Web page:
The school system here has been using its own local assessment tests and the resulting data to track students, with an eye toward ensuring students are well on their way to proficiency before they sit down for the state exams.

The strategic plan lays out a goal that by 2025, KCPS will see a 30% increase in students achieving proficiency in English language arts and math on the new Maryland Comprehensive Assessment Program exam from the baseline to be established in 2022. The aim is to start with a 10% increase in 2023, then 20% by 2024.

Looking at assessment goals on the school system’s local Measurement of Academic Progress tests, KCPS is aiming for going from 31% proficiency in English language arts to 41% and improving math proficiency rates from 16% to 30%, both by June 2022.

In addition, the strategic plan presentation shows a goal of decreasing achievement gaps on the Measurement of Academic Progress exams based on fall 2021 data by 50% in June 2022.

“Kent County Public Schools leaders, teachers and support staff will have access to an array of professional learning opportunities to ensure high employee standards that create optimal student outcomes,” states the third goal for workforce and professional development.

Dan Hushion, supervisor of human resources, walked the board through plans to bolster recruitment and retention, including bringing on board a more diverse staff, setting core competencies for classroom instruction and developing more means of training and support.

“We have two main processes toward outcomes. The first is two develop a comprehensive plan to recruit and retain a quality and diverse workforce, as well as to develop a comprehensive plan for personalized training and support,” he said.

The fourth goal looks at social and emotional wellness: “Kent County Public Schools will create a safe, inclusive culture that meets the social and emotional needs of all students.”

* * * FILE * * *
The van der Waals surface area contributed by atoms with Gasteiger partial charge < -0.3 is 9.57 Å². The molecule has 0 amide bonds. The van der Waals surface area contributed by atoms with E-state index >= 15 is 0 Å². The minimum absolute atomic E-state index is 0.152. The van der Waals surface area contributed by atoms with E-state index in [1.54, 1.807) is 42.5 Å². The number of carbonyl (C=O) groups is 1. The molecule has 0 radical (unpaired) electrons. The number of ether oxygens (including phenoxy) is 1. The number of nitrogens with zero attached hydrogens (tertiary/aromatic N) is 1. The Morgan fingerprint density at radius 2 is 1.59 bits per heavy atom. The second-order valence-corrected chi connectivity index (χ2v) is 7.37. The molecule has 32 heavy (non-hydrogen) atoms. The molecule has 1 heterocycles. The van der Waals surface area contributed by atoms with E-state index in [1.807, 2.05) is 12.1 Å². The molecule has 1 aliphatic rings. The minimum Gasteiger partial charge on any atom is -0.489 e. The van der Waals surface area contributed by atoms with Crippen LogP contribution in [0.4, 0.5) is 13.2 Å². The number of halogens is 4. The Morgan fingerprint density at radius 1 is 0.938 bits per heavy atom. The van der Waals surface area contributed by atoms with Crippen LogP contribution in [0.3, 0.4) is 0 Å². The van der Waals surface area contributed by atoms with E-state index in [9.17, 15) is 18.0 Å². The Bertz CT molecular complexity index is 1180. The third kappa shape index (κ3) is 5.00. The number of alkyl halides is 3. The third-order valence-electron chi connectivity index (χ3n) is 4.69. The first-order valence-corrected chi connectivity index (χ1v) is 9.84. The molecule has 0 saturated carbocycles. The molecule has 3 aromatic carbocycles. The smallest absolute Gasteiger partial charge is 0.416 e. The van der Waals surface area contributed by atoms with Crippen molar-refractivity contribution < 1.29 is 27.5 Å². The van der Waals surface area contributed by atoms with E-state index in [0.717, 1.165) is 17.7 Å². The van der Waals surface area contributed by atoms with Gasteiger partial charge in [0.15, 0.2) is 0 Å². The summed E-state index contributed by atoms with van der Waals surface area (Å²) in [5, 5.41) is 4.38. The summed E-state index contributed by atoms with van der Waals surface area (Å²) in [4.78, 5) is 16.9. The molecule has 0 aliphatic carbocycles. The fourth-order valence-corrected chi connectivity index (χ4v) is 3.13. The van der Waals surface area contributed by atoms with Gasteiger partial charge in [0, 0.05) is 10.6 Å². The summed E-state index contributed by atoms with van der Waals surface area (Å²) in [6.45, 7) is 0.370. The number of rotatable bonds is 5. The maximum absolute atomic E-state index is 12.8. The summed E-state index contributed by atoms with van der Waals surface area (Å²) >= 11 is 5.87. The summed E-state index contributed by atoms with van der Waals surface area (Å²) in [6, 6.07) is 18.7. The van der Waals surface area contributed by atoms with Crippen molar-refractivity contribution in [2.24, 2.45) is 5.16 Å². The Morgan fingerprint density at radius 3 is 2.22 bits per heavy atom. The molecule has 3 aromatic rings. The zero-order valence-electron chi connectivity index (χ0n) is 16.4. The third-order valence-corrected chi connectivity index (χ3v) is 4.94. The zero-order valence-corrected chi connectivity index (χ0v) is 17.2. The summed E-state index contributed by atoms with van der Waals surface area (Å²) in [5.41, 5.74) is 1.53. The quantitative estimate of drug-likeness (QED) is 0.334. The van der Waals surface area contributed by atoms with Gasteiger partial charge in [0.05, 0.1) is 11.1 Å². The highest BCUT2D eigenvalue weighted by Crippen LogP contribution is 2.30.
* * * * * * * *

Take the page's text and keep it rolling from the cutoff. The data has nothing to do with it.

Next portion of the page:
“That is something that’s very important,” said H.H. Garnet Elementary School Principal Brenda Rose, noting the effects of the pandemic on mental health.

Supervisor of Secondary Education and Student Services Tracey Williams questioned how students can be expected to sit and learn if their basic mental health and social and emotional needs are not being met.

The school system seeks to connect parents of students who need these supports with counseling opportunities. In addition, KCPS administrators and staff are looking at discipline and truancy data, school climate surveys and more to better address these students needs.

“Families and community partners will be informed, engaged and supported for students’ academic success,” states the fifth goal addressing student, family and community engagement and communication.

Galena Elementary School Principal Arlene Reading said that goal goes beyond just informing parents about what is going in schools.

“We want parents — families, not just parents — to be engaged in what’s happening in the school and also feel supported,” Reading said.

A key step in this plan is the creation of a public relations position that will not just see someone from the school system sending out notifications, but also analyzing the most effective ways of communicating with the KCPS community.

In addition to talking about the KPCS website, robocalls, mobile apps and other means of communication, there was continued discussion about school climate surveys and building on community partnerships.

Goal six is centered on facilities and equipment: “Kent County Public Schools will have state of the art learning spaces and tools that are equitable and inclusive.”

Supervisor of Operations Joe Wheeler and Supervisor of Technology William Poore discussed buildings and investing in technology, assessing needs and updating equipment.

Board members also spoke about concerns over buildings like the aging Kent County Middle School in Chestertown and the need for new student furniture, which has come up in budget discussions but been struck due to lack of available funding.

In reviewing the plan, Couch told board members this is the first time the school system is being aligned with one goal. It all comes back to academic achievement.

“So everything is going to be aligned and we’re all going to speaking with the same voice, in that we have work to do. We know these are lofty goals but we have to start somewhere and we have to be able to say in out-loud voice that we’re committed to doing what is needed to make these gains in our academic achievement,” she said.

Board President Joe Goetz thanked the administrators for their presentation. He said the plan is hugely important, in that it aligns the school system in one direction. He asked that implementation of the plan be fluid and allow for flexibility.

Board Vice President Trish McGee, who also is associate editor of the Kent County News, called the plan a good first start: “because we never really had a tangible goal other than the generic ‘we’re going to try to do better.’”

Couch said administrators also are committed to reporting regularly on their progress.

“We want to talk about it and be able to share what we know as we know it,” she said.

The strategic plan presentation is available for download on the Aug. 23 workshop agenda, via